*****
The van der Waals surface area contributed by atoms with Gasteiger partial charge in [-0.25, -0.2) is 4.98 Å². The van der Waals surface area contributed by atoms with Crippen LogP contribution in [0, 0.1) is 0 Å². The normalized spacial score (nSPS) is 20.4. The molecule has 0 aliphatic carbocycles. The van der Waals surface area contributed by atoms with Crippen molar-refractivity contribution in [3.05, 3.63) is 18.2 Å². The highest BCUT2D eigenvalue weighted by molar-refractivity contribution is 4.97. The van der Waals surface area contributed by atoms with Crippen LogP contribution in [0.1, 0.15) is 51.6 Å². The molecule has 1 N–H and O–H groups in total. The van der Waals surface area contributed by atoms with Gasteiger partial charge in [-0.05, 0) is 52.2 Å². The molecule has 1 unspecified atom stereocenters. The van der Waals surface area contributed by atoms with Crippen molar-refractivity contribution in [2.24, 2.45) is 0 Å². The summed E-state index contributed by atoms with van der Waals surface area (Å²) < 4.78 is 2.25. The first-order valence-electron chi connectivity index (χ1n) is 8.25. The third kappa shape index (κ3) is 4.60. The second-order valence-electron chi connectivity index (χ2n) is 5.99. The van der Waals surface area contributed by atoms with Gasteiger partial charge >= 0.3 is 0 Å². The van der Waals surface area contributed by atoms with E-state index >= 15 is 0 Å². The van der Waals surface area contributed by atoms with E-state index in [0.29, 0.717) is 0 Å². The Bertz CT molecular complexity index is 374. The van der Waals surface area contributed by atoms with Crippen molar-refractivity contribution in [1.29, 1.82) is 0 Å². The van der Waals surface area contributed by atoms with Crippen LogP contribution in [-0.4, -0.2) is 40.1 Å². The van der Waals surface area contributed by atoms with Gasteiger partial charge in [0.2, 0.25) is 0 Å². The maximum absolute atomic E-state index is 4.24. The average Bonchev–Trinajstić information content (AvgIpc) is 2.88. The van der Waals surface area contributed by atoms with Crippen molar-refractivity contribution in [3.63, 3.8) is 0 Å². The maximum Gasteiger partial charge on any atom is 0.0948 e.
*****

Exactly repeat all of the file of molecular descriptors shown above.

The van der Waals surface area contributed by atoms with Gasteiger partial charge in [-0.25, -0.2) is 4.98 Å². The van der Waals surface area contributed by atoms with Crippen LogP contribution in [0, 0.1) is 0 Å². The normalized spacial score (nSPS) is 20.4. The molecule has 0 aliphatic carbocycles. The van der Waals surface area contributed by atoms with Crippen molar-refractivity contribution in [3.05, 3.63) is 18.2 Å². The highest BCUT2D eigenvalue weighted by molar-refractivity contribution is 4.97. The van der Waals surface area contributed by atoms with Crippen LogP contribution in [0.1, 0.15) is 51.6 Å². The molecule has 1 N–H and O–H groups in total. The van der Waals surface area contributed by atoms with Gasteiger partial charge in [-0.05, 0) is 52.2 Å². The molecule has 1 unspecified atom stereocenters. The van der Waals surface area contributed by atoms with Crippen molar-refractivity contribution in [2.24, 2.45) is 0 Å². The summed E-state index contributed by atoms with van der Waals surface area (Å²) < 4.78 is 2.25. The first-order valence-electron chi connectivity index (χ1n) is 8.25. The third kappa shape index (κ3) is 4.60. The second-order valence-electron chi connectivity index (χ2n) is 5.99. The van der Waals surface area contributed by atoms with Gasteiger partial charge >= 0.3 is 0 Å². The van der Waals surface area contributed by atoms with E-state index >= 15 is 0 Å². The van der Waals surface area contributed by atoms with E-state index in [0.29, 0.717) is 0 Å². The Bertz CT molecular complexity index is 374. The van der Waals surface area contributed by atoms with Crippen molar-refractivity contribution in [1.29, 1.82) is 0 Å². The van der Waals surface area contributed by atoms with Crippen LogP contribution in [-0.4, -0.2) is 40.1 Å². The van der Waals surface area contributed by atoms with Gasteiger partial charge in [0.2, 0.25) is 0 Å². The maximum absolute atomic E-state index is 4.24. The average Bonchev–Trinajstić information content (AvgIpc) is 2.88. The van der Waals surface area contributed by atoms with Crippen molar-refractivity contribution in [3.63, 3.8) is 0 Å². The maximum Gasteiger partial charge on any atom is 0.0948 e.